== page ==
Coulley History, Family Crest & Coats of Arms
The name Coulley was spawned by the ancient Anglo-Saxon culture that ruled a majority of Britain. It comes from the common diminutive of the popular name Nicholas. Col was a common diminutive of the popular name Nicholas. The form Coulley was particularly popular in Yorkshire. Nicholas was the name of a popular saint from the fourth century, and was given to many children in England in the Middle Ages.
Early Origins of the Coulley family
The surname Coulley was first found in Gloucestershire at Coaley, a village in the union of Dursley, Upper division of the hundred of Berkeley which dates back to the Domesday Book of 1086 where it was listed as Couelege and was held by King William.  The place name literally means "clearing with a hut or shelter," from the Old English "cofa" + "leah." 
Alternatively, the name could have originated in Yorkshire as by the Yorkshire Poll Tax Rolls of 1379, the following were listed: Adam Coly; Agnes Coly; Rogeris Coly; and Willelmus Coiley as all holding lands there at that time. 
John Colley ( fl. 1440), was an early theological writer, "a member of the Carmelite convent at Doncaster. He is said to have been an elegant Latin writer and an eloquent preacher." 
Early History of the Coulley family
This web page shows only a small excerpt of our Coulley research. Another 150 words (11 lines of text) covering the years 1513, 1560, 1554, 1633, 1695, 1633, 1585, 1637, 1621, 1674, 1648, 1700, 1698, 1699, 1685, 1723 and 1723 are included under the topic Early Coulley History in all our PDF Extended History products and printed products wherever possible.
Coulley Spelling Variations
Coulley has been spelled many different ways. Before English spelling became standardized over the last few hundred years, spelling variations in names were a common occurrence. As the English language changed in the Middle Ages, absorbing pieces of Latin and French, as well as other languages, the spelling of people's names also changed considerably, even over a single lifetime. Many variations of the name Coulley have been found, including Colly, Colley, Collie, Caullie, Caulley, Caully, Coully, Coulley and many more.
Early Notables of the Coulley family (pre 1700)
Notables of the family at this time include Thomas Colly (c. 1513-1560), of Dover, Kent, an English politician, Member of Parliament for Dover in 1554.
Henry Coley (1633-1695?), was a mathematician and...
Another 30 words (2 lines of text) are included under the topic Early Coulley Notables in all our PDF Extended History products and printed products wherever possible.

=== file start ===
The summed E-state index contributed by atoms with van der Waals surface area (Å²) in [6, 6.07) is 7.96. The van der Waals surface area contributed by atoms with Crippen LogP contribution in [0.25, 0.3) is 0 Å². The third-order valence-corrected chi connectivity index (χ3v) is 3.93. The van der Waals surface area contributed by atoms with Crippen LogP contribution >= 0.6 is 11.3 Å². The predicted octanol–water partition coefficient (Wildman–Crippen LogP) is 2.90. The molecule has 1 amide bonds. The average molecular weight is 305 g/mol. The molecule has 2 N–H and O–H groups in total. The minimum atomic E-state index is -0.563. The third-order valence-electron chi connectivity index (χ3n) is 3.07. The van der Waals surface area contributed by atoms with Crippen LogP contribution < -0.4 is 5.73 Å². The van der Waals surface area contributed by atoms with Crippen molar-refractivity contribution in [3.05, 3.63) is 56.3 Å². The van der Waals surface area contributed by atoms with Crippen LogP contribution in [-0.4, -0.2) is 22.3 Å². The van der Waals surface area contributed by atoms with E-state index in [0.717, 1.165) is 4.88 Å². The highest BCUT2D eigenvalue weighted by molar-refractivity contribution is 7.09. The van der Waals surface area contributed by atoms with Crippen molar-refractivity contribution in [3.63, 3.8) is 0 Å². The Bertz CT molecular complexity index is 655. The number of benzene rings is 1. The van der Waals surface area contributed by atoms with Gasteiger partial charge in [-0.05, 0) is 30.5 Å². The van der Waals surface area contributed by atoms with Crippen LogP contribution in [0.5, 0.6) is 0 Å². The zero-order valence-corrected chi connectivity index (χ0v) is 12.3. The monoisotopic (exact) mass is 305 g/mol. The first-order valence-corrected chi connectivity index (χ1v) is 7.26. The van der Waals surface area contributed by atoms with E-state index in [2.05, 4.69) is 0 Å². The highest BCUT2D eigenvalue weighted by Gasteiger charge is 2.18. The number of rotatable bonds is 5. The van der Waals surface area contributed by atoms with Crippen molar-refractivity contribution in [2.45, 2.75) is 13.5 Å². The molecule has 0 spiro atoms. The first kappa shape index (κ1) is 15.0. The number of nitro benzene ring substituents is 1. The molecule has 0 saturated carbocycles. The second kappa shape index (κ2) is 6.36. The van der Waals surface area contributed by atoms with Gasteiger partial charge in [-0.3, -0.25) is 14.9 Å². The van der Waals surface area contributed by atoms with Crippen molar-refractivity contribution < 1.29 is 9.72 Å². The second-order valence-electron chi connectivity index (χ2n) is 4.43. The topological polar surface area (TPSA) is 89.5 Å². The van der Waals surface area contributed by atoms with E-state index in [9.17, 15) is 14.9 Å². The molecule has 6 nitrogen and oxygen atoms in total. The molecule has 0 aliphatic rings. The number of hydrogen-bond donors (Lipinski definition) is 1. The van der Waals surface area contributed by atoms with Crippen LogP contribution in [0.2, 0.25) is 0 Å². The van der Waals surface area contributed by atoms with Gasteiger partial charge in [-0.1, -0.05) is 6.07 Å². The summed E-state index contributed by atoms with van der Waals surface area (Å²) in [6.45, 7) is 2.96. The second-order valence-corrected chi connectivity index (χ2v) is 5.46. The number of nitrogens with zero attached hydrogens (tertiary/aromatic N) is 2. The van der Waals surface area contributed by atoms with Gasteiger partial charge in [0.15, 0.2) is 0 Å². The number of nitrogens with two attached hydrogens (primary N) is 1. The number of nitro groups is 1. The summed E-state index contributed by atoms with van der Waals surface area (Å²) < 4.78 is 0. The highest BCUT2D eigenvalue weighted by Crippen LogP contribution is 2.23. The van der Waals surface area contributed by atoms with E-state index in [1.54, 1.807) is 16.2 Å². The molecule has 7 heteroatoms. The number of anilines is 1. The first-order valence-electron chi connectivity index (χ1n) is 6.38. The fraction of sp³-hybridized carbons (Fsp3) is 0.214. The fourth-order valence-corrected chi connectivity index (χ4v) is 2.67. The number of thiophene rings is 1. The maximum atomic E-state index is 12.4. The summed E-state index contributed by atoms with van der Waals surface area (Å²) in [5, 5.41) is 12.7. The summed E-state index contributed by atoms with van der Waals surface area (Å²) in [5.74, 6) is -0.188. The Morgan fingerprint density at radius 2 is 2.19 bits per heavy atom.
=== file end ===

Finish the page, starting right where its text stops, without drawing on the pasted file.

Migration of the Coulley family to Ireland
Some of the Coulley family moved to Ireland, but this topic is not covered in this excerpt.
Another 111 words (8 lines of text) about their life in Ireland is included in all our PDF Extended History products and printed products wherever possible.
Migration of the Coulley family
In an attempt to escape the chaos experienced in England, many English families boarded overcrowded and diseased ships sailing for the shores of North America and other British colonies. Those families hardy enough, and lucky enough, to make the passage intact were rewarded with land and a social environment less prone to religious and political persecution. Many of these families became important contributors to the young colonies in which they settled. Early immigration and passenger lists have documented some of the first Coulleys to arrive on North American shores: Thomas Colley and his family who settled in Barbados in 1680; and three years later John Colley and his wife Susan moved to Philadelphia.
Related Stories +
- ^ Williams, Dr Ann. And G.H. Martin, Eds., Domesday Book A Complete Translation. London: Penguin, 1992. Print. (ISBN 0-141-00523-8)
- ^ Mills, A.D., Dictionary of English Place-Names. Oxford: Oxford University Press, 1991. Print. (ISBN 0-19-869156-4)
- ^ Bardsley, C.W, A Dictionary of English and Welsh Surnames: With Special American Instances. Wiltshire: Heraldry Today, 1901. Print. (ISBN 0-900455-44-6)
- ^ Smith, George (ed), Dictionary of National Biography. London: Smith, Elder & Co., 1885-1900. Print